"Rebounding workouts involve a combination of skills such as balancing on an unstable surface, bouncing, and maintaining your body position," says Perry. She points to a scientific study published in the Journal of Applied Physiology in which the US national space agency, NASA found that rebounding exercises were 68% more efficient than running when participants had the same oxygen intake level. 

Trampolining workouts have also been used by astronauts to help regain bone density and muscle mass after returning from space, shares Perry. "NASA's findings even suggest that in just six sessions, you can see a remarkable 70% improvement in your balance and coordination. It's a win-win – getting fit while becoming more agile," she explains.


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Can you get a good workout on a mini trampoline?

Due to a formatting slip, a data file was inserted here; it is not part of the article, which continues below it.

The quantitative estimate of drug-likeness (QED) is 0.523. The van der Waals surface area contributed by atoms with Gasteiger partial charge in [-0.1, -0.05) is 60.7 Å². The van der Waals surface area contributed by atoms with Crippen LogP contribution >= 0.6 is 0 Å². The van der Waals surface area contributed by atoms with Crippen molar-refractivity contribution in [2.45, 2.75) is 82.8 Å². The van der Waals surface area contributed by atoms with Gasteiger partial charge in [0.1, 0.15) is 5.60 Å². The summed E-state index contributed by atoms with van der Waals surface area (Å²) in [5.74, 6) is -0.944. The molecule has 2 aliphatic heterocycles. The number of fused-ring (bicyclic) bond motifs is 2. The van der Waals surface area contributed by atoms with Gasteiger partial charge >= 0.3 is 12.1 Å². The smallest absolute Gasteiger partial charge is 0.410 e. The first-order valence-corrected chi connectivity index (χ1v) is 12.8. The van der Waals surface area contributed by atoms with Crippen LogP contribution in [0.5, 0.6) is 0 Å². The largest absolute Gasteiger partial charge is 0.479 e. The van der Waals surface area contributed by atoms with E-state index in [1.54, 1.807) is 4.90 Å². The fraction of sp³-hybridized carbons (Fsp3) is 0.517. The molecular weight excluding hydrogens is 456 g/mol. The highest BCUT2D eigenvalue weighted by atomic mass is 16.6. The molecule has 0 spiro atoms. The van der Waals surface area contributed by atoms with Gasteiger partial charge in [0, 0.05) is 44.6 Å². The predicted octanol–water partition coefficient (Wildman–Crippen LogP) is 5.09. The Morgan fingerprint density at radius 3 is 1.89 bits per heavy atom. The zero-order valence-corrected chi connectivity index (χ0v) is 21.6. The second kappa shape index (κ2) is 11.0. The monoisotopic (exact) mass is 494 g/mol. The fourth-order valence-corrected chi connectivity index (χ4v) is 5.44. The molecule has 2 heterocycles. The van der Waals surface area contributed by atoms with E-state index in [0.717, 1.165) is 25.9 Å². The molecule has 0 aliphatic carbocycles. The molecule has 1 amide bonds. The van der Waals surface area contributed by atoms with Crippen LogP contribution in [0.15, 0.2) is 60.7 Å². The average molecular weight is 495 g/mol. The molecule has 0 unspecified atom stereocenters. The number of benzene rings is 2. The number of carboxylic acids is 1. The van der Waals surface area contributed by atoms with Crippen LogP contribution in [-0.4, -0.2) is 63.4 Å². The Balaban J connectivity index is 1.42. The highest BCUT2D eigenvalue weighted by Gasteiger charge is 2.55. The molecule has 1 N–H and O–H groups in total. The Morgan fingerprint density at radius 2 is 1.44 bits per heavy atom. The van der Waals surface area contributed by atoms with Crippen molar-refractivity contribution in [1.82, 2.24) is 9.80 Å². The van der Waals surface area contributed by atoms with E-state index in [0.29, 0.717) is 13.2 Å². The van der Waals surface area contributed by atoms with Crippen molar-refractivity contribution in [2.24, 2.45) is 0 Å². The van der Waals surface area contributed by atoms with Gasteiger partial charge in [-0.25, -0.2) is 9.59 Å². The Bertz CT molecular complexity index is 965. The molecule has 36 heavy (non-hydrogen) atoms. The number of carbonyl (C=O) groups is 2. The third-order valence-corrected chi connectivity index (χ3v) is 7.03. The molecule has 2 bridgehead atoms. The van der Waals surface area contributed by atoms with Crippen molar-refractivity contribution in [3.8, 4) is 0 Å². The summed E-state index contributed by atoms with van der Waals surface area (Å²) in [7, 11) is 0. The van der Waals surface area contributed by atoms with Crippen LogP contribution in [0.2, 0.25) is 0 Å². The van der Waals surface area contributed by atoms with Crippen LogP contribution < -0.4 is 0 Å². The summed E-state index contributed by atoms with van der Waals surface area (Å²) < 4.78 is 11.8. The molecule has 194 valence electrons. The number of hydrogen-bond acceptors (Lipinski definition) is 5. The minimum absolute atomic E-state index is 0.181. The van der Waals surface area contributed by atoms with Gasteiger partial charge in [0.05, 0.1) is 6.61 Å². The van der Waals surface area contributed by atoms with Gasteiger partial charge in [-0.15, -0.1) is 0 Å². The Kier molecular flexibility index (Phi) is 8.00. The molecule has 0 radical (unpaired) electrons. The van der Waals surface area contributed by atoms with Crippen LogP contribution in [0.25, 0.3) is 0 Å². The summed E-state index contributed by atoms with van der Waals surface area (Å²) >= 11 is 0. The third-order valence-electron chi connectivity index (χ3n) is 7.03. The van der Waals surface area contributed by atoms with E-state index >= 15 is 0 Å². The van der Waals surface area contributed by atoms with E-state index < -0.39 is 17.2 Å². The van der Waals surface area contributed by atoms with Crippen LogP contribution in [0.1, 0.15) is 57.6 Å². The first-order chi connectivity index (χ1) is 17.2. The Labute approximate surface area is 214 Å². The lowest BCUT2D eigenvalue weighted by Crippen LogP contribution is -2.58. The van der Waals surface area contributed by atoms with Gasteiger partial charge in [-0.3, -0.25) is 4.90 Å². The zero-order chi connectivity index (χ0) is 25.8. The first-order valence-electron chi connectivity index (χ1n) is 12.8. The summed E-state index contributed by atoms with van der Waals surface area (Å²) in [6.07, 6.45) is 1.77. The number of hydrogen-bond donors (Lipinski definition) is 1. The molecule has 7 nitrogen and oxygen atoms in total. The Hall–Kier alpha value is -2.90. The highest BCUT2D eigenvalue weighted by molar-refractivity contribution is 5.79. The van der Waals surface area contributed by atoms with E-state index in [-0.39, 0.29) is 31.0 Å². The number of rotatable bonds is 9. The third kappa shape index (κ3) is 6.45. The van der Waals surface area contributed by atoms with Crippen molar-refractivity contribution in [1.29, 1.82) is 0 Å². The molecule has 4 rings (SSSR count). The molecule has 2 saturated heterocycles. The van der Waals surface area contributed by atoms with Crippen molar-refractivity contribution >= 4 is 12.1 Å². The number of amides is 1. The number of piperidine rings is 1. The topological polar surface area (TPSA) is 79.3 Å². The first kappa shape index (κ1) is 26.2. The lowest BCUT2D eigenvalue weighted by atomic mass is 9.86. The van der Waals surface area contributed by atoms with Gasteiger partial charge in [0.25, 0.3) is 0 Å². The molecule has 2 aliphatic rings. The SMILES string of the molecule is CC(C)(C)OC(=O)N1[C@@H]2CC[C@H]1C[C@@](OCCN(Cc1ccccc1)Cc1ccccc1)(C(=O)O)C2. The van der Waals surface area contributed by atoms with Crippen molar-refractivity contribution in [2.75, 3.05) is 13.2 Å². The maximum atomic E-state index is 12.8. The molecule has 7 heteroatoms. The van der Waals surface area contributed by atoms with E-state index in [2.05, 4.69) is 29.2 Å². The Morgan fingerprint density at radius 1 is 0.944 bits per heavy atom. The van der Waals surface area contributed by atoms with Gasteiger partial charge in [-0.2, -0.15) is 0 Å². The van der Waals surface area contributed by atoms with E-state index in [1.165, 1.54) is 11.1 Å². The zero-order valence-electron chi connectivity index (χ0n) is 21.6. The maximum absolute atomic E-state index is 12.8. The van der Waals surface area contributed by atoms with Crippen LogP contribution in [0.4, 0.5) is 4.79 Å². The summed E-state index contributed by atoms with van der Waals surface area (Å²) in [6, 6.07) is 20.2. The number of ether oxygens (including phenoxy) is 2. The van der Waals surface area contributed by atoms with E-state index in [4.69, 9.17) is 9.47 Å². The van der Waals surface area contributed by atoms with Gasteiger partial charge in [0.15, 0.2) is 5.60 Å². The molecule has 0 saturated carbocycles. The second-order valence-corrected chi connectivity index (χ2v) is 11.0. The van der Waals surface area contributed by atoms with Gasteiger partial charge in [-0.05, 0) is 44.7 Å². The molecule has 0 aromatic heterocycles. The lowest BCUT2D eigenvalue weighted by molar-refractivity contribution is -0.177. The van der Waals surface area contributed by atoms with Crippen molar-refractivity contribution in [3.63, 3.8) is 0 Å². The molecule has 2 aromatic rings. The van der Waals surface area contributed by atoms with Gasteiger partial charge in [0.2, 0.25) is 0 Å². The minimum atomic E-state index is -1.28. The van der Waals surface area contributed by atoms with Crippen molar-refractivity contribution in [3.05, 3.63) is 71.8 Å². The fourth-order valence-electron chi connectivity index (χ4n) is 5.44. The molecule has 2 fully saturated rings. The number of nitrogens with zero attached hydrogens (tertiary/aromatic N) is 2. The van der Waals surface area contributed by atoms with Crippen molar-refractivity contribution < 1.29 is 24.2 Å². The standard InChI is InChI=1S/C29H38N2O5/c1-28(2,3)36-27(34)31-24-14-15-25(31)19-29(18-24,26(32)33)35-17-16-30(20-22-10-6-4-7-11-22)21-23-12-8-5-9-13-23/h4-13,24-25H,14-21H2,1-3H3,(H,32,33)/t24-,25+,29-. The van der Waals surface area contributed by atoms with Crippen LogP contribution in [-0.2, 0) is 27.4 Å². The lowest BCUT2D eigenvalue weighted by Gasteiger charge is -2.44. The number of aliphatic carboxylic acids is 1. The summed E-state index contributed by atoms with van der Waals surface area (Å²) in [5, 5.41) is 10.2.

Short answer: almost certainly. When it comes to the benefits of mini trampolining, there are quite a few. 

According to Perry, these include:

  • Improved balance and agility
  • Increased bone tissue
  • Improved heart health
  • Boosted lymphatic drainage
  • Boosted endorphins, dopamine and serotonin
  • Better joint health, thanks to it's low-impact nature.

That's right: bouncing on a trampoline isn't all fun and games, but actually a really great full-body workout, too. It also can help with reducing your risk of osteoporosis by building bone tissue, continues Perry. "Jumping on a trampoline stimulates the formation of osteoblasts," she explains. "These are responsible for building bone tissue and improved bone tissue can lead to an impressive 25% increase in bone growth."

While any workout involving jumping, such as skipping or rebounding, might get you worrying about your pelvic floor, the mini trampoline can work to strengthen it, says Fatema Contractor, women’s health and paediatric osteopathy specialist at medical and wellness clinic, The Health Suite. Wondering how? Well, the body experiences alternating periods of weightlessness and increased gravitational force caused by the bouncing motion, and this rhythmic movement then stimulates the contraction and relaxation of the pelvic floor muscles.